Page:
But those bats the Brewers’ right-hander used to slap the first two hits of his career against the Arizona Diamondbacks’ venerable veteran? McClung said he’s sending them straight to the hall—the one in his house, anyway.
“Randy Johnson’s one of the greatest pitchers of all time,” McClung said. “I just saw it and swung.”
Johnson began Tuesday night by passing Roger Clemens and taking sole possession of second place on baseball’s career strikeout list. But it was McClung, Ryan Braun and the Brewers who came away with a 7-1 victory.
Milwaukee now has won five straight and eight of its last nine games after a disappointing start to the season.
“Even when times were tough for us earlier in the year, nobody on our team panicked,” Brewers manager Ned Yost said. “We stayed patient, we understood that things would turn around and guys would get hot.”
Milwaukee had to stay patient at the plate with Johnson (4-2), who was nearly untouchable through the first five innings. His first-inning strikeout of Mike Cameron was the 4,673rd of his career, putting him in second place but still far behind Nolan Ryan’s 5,714.
“If I was to retire right now, I’d be pretty proud of where I stand in the history of the game, simply because I never imagined doing these things,” Johnson said.
Johnson went on to strike out eight and gave up only three hits through five — all singles, two of which came from McClung.
“I’m sure we’re going to hear about that,” said Brewers reliever Brian Shouse, who pitched the final two innings for his second save.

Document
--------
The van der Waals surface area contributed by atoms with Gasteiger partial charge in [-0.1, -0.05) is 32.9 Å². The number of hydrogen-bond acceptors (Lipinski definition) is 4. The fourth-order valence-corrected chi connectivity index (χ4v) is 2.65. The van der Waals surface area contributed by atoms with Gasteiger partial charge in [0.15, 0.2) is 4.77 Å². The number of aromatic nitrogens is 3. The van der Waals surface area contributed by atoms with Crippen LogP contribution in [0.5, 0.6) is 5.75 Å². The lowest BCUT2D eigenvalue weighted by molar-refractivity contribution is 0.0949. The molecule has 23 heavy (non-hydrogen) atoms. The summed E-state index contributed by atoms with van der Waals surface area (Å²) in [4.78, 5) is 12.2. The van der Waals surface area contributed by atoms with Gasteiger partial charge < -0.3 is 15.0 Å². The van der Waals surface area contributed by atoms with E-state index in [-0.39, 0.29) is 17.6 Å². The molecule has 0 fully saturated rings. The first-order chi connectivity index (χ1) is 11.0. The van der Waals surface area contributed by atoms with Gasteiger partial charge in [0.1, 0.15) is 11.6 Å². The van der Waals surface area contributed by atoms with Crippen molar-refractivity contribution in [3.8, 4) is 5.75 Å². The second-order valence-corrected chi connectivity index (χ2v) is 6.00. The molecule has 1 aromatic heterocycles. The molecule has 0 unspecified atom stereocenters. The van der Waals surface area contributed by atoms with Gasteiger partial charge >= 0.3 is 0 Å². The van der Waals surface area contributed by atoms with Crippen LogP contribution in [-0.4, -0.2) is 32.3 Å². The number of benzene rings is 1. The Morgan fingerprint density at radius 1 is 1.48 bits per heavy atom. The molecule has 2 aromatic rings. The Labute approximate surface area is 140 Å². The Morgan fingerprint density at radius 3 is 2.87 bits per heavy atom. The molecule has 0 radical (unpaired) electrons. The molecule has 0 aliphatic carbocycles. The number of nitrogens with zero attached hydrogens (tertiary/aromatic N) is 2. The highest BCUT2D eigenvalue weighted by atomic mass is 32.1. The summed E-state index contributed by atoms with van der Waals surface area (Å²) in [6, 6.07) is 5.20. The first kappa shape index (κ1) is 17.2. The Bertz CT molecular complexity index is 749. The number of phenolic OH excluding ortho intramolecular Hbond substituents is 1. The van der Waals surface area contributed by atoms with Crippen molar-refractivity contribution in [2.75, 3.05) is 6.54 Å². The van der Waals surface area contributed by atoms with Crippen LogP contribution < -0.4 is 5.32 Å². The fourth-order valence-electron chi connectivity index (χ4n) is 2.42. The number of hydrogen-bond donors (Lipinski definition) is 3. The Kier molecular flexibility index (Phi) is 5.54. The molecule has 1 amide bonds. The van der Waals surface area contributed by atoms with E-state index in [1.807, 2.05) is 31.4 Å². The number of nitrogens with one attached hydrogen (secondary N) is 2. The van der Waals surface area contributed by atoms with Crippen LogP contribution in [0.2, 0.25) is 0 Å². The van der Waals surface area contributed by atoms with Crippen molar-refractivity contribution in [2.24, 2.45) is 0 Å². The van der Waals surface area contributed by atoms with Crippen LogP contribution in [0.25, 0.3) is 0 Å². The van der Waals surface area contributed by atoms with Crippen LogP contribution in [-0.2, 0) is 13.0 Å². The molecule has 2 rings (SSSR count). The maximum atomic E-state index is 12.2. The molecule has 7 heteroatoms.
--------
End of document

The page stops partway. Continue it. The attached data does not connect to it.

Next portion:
Johnson made a stunning play on a sharp ground ball by Prince Fielder in the fourth, reaching back to his left and snagging the ball out of the air with his bare left hand.
“I’m sure it’ll be a little black and blue tomorrow,” Johnson said.
But Johnson got in trouble with a 1-0 lead in the sixth, walking Cameron to lead off the inning and giving up a go-ahead two-run homer to Braun, his 16th of the season. Tuesday was the first time Braun, the 2007 NL Rookie of the Year, had faced Johnson.
“I don’t think after three at-bats I can give you a great orientation of what I think of him,” Johnson said. “The numbers indicate he’s a pretty good dog-gone player.”
Braun was impressed.
“He was on top of his game, too,” Braun said. “He was dominant.”
Milwaukee added to its lead in the seventh when Joe Dillon’s double drove in J.J. Hardy from first. Johnson was taken out of the game, tipping his hat as he received respectful applause from Brewers fans.
“As a visiting player, that meant a lot,” Johnson said. “That’s pretty classy and I won’t ever forget that.”
Diamondbacks manager Bob Melvin said Johnson needed some help from the offense.
“We’re putting some decent individual at-bats together, we’re just not stringing them together,” Melvin said. “I don’t know if he can do much more to give us a win.”
Despite Johnson’s early dominance, Milwaukee was within striking distance thanks to a strong outing by McClung (3-2), who gave up a run and six hits over six innings in his third start of the season.
The Brewers’ offensive struggles included two strikeouts by Bill Hall, who caused a stir this week when his agent suggested that the team would be better off trading him than keeping him in a platoon with Russell Branyan at third base.
Brewers fans didn’t react strongly when Hall’s name was announced before the game, but the boos intensified after Hall struck out for the second time.
“That’s not a problem,” Yost said. “That just shows you the passion our fans have.”
But Hall, who ended up in a platoon role because of his struggles against right-handed pitchers this season, did single off righty reliever Max Scherzer.
The Brewers got home runs from Fielder (10) and Hardy (3) in the eighth. … The Diamondbacks’ fielding problems continued Tuesday, as shortstop Stephen Drew and second baseman Orlando Hudson both committed errors. … Melvin said outfielder Eric Byrnes, who has been on the disabled list since May 27 because of a right hamstring strain, worked out on a stairmaster Tuesday and could begin running at Pittsburgh later this week.